The McIntosh Family Legacy

The Farm at Davidson College has a rich history that began long before the college owned the property. The McIntosh family bought the 108 acres on which the farm is situated in 1945. They originally lived in a log cabin and operated a sawmill in addition to growing fields of cotton, corn, and beans. The four sons Robert, Richard, Raymond, and Rueben built the house that still stands at the farm in 1956 with their father, Henry Oliver. The farm was a family operation. They plowed with draft horses and worked together picking beans, shucking corn, and chopping wood. As time went on, the McIntosh family stopped growing crops commercially but instead raised cattle and grew produce to feed the family.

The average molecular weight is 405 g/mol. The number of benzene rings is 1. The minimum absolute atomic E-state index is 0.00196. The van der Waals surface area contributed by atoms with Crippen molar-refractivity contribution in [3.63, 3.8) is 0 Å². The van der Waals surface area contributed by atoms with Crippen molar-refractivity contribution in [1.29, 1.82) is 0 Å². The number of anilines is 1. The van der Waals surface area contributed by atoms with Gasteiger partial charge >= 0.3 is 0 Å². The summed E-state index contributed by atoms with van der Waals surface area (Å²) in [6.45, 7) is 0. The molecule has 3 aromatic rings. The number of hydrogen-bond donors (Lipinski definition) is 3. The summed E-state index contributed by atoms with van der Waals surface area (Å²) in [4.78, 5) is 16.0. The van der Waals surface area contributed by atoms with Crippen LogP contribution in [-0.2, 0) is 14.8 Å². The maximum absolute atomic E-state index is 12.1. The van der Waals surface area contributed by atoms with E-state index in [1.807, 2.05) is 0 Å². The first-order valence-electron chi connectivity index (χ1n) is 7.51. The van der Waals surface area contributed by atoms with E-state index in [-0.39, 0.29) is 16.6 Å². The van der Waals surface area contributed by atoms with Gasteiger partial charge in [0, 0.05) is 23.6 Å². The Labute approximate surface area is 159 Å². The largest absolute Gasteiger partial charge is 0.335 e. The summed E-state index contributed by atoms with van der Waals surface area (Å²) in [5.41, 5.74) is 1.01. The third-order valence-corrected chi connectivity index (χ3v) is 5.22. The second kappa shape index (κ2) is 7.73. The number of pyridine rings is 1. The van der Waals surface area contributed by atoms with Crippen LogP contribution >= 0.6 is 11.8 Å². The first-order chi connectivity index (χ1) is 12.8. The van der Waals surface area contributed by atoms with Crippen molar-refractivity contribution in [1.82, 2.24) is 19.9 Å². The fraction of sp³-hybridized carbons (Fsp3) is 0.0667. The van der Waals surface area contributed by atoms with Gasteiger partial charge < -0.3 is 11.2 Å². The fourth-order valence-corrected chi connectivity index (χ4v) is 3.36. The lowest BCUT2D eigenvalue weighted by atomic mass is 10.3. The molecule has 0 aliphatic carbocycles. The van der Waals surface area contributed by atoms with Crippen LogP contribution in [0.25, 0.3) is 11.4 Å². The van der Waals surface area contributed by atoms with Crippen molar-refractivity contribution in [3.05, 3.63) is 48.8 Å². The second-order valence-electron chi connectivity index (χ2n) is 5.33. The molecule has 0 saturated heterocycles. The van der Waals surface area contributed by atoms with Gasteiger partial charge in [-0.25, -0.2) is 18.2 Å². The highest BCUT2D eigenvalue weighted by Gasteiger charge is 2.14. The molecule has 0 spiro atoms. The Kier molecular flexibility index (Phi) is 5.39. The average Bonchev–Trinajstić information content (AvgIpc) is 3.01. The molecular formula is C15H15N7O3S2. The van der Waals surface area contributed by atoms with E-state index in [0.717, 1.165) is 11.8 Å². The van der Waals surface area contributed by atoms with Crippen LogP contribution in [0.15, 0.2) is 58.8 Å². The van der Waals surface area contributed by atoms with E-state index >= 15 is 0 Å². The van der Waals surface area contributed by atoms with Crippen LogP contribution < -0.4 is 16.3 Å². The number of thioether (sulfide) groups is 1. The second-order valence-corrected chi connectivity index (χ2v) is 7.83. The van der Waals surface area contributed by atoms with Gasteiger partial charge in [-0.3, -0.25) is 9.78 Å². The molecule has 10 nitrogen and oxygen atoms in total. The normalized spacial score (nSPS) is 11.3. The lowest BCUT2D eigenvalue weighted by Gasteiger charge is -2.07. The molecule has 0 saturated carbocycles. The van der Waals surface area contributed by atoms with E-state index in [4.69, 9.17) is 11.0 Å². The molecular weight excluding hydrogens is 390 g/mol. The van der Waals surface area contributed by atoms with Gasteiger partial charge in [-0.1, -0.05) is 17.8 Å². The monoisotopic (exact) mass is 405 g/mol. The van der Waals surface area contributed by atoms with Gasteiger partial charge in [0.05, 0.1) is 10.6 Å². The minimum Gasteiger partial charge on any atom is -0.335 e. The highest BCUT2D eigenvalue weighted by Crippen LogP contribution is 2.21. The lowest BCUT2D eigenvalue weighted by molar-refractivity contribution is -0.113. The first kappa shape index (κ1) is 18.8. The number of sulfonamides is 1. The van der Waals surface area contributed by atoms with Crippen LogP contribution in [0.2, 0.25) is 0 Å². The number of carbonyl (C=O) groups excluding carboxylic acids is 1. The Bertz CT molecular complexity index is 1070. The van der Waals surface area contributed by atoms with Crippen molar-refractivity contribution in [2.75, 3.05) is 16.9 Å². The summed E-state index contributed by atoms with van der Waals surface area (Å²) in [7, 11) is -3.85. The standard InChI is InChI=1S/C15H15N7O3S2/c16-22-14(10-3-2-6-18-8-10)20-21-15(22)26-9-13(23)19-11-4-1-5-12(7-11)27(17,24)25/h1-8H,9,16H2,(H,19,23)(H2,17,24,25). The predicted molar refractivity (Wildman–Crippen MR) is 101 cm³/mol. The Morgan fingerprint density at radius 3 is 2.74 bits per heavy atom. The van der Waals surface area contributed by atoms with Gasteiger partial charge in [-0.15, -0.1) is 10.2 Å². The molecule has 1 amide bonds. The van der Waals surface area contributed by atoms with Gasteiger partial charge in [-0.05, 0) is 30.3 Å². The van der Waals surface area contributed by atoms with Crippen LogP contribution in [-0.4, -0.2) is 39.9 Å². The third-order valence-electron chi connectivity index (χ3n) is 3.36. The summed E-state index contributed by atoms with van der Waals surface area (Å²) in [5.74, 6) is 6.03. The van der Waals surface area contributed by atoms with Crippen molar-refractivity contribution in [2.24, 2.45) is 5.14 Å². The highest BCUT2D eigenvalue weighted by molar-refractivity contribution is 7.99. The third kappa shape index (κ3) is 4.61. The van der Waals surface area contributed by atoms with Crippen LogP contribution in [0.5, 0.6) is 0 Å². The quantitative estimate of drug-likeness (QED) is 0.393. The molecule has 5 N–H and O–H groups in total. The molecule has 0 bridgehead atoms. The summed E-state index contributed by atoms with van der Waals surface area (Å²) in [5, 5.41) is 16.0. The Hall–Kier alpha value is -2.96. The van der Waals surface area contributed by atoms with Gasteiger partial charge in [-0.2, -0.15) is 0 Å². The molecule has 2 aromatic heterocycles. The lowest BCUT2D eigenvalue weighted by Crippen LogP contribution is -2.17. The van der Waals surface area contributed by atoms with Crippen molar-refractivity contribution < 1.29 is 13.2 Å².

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            Davidson College bought the McIntosh farm in 2008, the same year Mabel, the family matriarch, passed away. As part of the sale, each of the four sons kept three acres of their family land. The Farm at Davidson College keeps this historical farmland in production and protects the land from development. Today, the property on Grey Road has a new purpose of educating Davidson students and providing healthy, fresh food to the college community. Its farmers, however, continue the McIntosh family legacy as they cultivate growth from the fields that once fed the McIntosh children and now feed the Davidson College family.

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            On Earth Day in 2013 Theresa and the McIntosh family planted a McIntosh apple tree in the farm’s orchard together. It reminds visitors of the continued presence of the McIntosh family in the community and recognizes the important work that they began in 1945 and continues today under Davidson College.